She continued on to a friend’s apartment, further from the area where shelling was reported.

“I needed to sleep, eat and relax for a day,” she said.

On the second day, she was finally able to evacuate by bus.

Iana, being all the way to Italy, managed to contact many people through social networks and get Anastasia to come and get her on a bus to Lviv, five days after she started her evacuation.

“People understood that they had to help each other. It was like a net between everyone,” Iana said.

It was 24 hours of non-stop driving until Anastasia was finally in Lviv.

She crossed the Hungarian border and traveled to Zagreb, Croatia, where a family friend offered to put them up in an apartment.

After a train ride from Budapest, Hungary to Zagreb finally felt safe.

It was March 2 and Iana joined her on March 6.

Since then, they have continued to help friends, family and anyone requesting evacuation.

Iana explained that social media has been a crucial tool in coordinating evacuations.

“Even if you help, it doesn’t seem like enough,” Iana said.

They’ve rebooted their business Morra Ceramics on Etsy offering “virtual plates” and they’re sending all proceeds directly to fellow Ukrainians and the Ukrainian military.

So far, they have made many contacts with local artists who will help them provide the space and materials needed to make their ceramic plates.

Once they are able to manufacture these, they will start shipping all orders, which they hope will be soon.

By helping from a distance and following current events in Ukraine, they want to share horror stories, the ones that changed the lives of Ukrainians forever.

One was their friend who had taken refuge with her parents and dogs in their basement when her mother was hit in a bomb attack.

“She was hit by a piece of bomb and they tried to evacuate her, but the Russians wouldn’t let her evacuate with her mother. They called the ambulance, but they didn’t come, and the next day Mom died. They had to stay with their mother in the same place for three more days,” Iana recounted, saying her friend has since been evacuated but is now scarred for life.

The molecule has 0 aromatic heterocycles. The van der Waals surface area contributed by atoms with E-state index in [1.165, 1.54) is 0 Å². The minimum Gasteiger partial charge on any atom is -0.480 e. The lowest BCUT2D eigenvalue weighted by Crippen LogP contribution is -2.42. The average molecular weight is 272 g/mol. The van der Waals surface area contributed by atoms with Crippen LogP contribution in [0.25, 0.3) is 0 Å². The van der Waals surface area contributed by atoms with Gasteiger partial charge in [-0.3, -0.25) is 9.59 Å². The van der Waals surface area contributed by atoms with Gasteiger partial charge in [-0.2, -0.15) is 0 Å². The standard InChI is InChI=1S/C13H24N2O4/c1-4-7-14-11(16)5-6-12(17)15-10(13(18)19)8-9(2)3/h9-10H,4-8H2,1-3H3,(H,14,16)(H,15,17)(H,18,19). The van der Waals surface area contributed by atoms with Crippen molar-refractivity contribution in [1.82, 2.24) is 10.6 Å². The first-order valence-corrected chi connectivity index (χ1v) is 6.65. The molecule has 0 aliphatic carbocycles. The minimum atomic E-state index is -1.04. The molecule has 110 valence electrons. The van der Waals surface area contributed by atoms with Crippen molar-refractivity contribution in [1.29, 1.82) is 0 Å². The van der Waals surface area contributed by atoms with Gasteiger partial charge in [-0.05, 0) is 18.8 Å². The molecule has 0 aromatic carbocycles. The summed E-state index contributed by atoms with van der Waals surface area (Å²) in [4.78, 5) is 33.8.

“She was hit by a piece of bomb and they tried to evacuate her, but the Russians wouldn’t let her evacuate with her mother. They called the ambulance, but they didn’t come, and the next day Mom died. They had to stay with mom in the same place for three more days.

– Iana Guselnykova

Anastasia was born and raised in Moscow before moving to Ukraine, but she no longer feels close to her home country.

“I was born in Russia but in my soul I’m really a Ukrainian now,” she said.

Many of his friendships have collapsed since the attacks. She described losing connection with her Russian friends whom she has known for years because it seems they live in different worlds.

‘They just don’t live in reality because Russian propaganda works pretty well,’ she explained and said even her father didn’t believe her on the phone she evacuated as bombs fell. around her.

Although she partly blames the Russian people who she said could have stopped Putin’s regime, she understands that not all Russians support government decisions.

With all the hardships they have faced and are facing right now, maintaining their business and their positivity gives them a glimmer of hope that their country will persevere.

“We are facing the biggest army in the world, we are so small, Russia is what [big] and we kick them so good.

– Iana Guselnykova